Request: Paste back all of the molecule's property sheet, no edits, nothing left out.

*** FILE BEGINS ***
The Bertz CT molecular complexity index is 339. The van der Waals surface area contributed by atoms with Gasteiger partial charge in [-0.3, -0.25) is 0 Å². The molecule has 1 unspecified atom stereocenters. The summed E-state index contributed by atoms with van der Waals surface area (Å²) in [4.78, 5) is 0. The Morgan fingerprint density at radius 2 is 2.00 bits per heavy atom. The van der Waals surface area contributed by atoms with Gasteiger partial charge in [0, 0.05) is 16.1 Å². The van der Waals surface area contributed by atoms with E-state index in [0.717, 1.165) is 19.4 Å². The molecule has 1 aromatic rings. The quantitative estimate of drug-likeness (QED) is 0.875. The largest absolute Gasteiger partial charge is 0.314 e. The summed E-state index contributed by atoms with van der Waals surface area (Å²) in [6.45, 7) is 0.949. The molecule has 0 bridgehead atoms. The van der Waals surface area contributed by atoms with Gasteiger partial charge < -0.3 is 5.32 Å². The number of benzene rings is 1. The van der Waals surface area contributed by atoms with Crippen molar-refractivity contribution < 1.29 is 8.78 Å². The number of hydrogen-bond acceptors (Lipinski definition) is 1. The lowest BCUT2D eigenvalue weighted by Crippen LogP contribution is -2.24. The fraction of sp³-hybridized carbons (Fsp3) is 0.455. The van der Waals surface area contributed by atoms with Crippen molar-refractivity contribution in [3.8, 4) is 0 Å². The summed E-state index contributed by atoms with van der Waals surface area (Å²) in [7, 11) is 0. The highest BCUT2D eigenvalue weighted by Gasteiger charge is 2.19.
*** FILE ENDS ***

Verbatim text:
The Bertz CT molecular complexity index is 339. The van der Waals surface area contributed by atoms with Gasteiger partial charge in [-0.3, -0.25) is 0 Å². The molecule has 1 unspecified atom stereocenters. The summed E-state index contributed by atoms with van der Waals surface area (Å²) in [4.78, 5) is 0. The Morgan fingerprint density at radius 2 is 2.00 bits per heavy atom. The van der Waals surface area contributed by atoms with Gasteiger partial charge in [0, 0.05) is 16.1 Å². The van der Waals surface area contributed by atoms with E-state index in [0.717, 1.165) is 19.4 Å². The molecule has 1 aromatic rings. The quantitative estimate of drug-likeness (QED) is 0.875. The largest absolute Gasteiger partial charge is 0.314 e. The summed E-state index contributed by atoms with van der Waals surface area (Å²) in [6.45, 7) is 0.949. The molecule has 0 bridgehead atoms. The van der Waals surface area contributed by atoms with Gasteiger partial charge < -0.3 is 5.32 Å². The number of benzene rings is 1. The van der Waals surface area contributed by atoms with Crippen molar-refractivity contribution < 1.29 is 8.78 Å². The number of hydrogen-bond acceptors (Lipinski definition) is 1. The lowest BCUT2D eigenvalue weighted by Crippen LogP contribution is -2.24. The fraction of sp³-hybridized carbons (Fsp3) is 0.455. The van der Waals surface area contributed by atoms with Crippen molar-refractivity contribution in [3.8, 4) is 0 Å². The summed E-state index contributed by atoms with van der Waals surface area (Å²) in [7, 11) is 0. The highest BCUT2D eigenvalue weighted by Gasteiger charge is 2.19.